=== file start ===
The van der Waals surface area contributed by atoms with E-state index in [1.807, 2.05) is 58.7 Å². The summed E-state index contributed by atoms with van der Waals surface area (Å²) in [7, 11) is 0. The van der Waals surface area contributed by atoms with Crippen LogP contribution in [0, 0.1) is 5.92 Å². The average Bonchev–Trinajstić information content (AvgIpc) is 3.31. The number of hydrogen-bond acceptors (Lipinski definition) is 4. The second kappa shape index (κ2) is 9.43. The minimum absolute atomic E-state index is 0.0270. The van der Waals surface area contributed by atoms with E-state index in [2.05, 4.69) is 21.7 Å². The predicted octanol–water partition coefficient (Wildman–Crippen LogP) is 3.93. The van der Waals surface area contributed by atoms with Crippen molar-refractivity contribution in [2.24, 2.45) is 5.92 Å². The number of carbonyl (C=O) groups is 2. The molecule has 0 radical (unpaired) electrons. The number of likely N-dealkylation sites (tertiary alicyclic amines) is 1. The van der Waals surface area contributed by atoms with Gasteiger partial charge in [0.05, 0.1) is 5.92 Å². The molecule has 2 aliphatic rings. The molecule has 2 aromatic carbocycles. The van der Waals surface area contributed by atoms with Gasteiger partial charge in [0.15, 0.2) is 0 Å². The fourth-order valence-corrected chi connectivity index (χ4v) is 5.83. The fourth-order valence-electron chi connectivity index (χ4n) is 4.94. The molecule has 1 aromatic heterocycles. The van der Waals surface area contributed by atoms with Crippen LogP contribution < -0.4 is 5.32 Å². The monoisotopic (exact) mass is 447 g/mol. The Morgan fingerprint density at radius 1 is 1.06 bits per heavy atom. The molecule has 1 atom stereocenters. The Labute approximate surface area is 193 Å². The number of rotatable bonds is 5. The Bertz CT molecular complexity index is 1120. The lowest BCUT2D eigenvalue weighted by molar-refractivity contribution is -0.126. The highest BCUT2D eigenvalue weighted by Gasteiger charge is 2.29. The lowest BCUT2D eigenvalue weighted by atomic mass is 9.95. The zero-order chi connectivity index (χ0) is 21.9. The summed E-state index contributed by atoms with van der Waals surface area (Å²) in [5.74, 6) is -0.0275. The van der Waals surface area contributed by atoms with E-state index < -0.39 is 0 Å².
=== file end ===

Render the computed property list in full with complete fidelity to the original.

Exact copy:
The van der Waals surface area contributed by atoms with E-state index in [1.807, 2.05) is 58.7 Å². The summed E-state index contributed by atoms with van der Waals surface area (Å²) in [7, 11) is 0. The van der Waals surface area contributed by atoms with Crippen LogP contribution in [0, 0.1) is 5.92 Å². The average Bonchev–Trinajstić information content (AvgIpc) is 3.31. The number of hydrogen-bond acceptors (Lipinski definition) is 4. The second kappa shape index (κ2) is 9.43. The minimum absolute atomic E-state index is 0.0270. The van der Waals surface area contributed by atoms with E-state index in [2.05, 4.69) is 21.7 Å². The predicted octanol–water partition coefficient (Wildman–Crippen LogP) is 3.93. The van der Waals surface area contributed by atoms with Crippen molar-refractivity contribution in [2.24, 2.45) is 5.92 Å². The number of carbonyl (C=O) groups is 2. The molecule has 0 radical (unpaired) electrons. The number of likely N-dealkylation sites (tertiary alicyclic amines) is 1. The van der Waals surface area contributed by atoms with Gasteiger partial charge in [0.05, 0.1) is 5.92 Å². The molecule has 2 aliphatic rings. The molecule has 2 aromatic carbocycles. The van der Waals surface area contributed by atoms with Gasteiger partial charge in [0.15, 0.2) is 0 Å². The fourth-order valence-corrected chi connectivity index (χ4v) is 5.83. The fourth-order valence-electron chi connectivity index (χ4n) is 4.94. The molecule has 1 aromatic heterocycles. The van der Waals surface area contributed by atoms with Crippen LogP contribution < -0.4 is 5.32 Å². The monoisotopic (exact) mass is 447 g/mol. The Morgan fingerprint density at radius 1 is 1.06 bits per heavy atom. The molecule has 1 atom stereocenters. The Labute approximate surface area is 193 Å². The number of rotatable bonds is 5. The Bertz CT molecular complexity index is 1120. The lowest BCUT2D eigenvalue weighted by molar-refractivity contribution is -0.126. The highest BCUT2D eigenvalue weighted by Gasteiger charge is 2.29. The lowest BCUT2D eigenvalue weighted by atomic mass is 9.95. The zero-order chi connectivity index (χ0) is 21.9. The summed E-state index contributed by atoms with van der Waals surface area (Å²) in [5.74, 6) is -0.0275. The van der Waals surface area contributed by atoms with E-state index < -0.39 is 0 Å².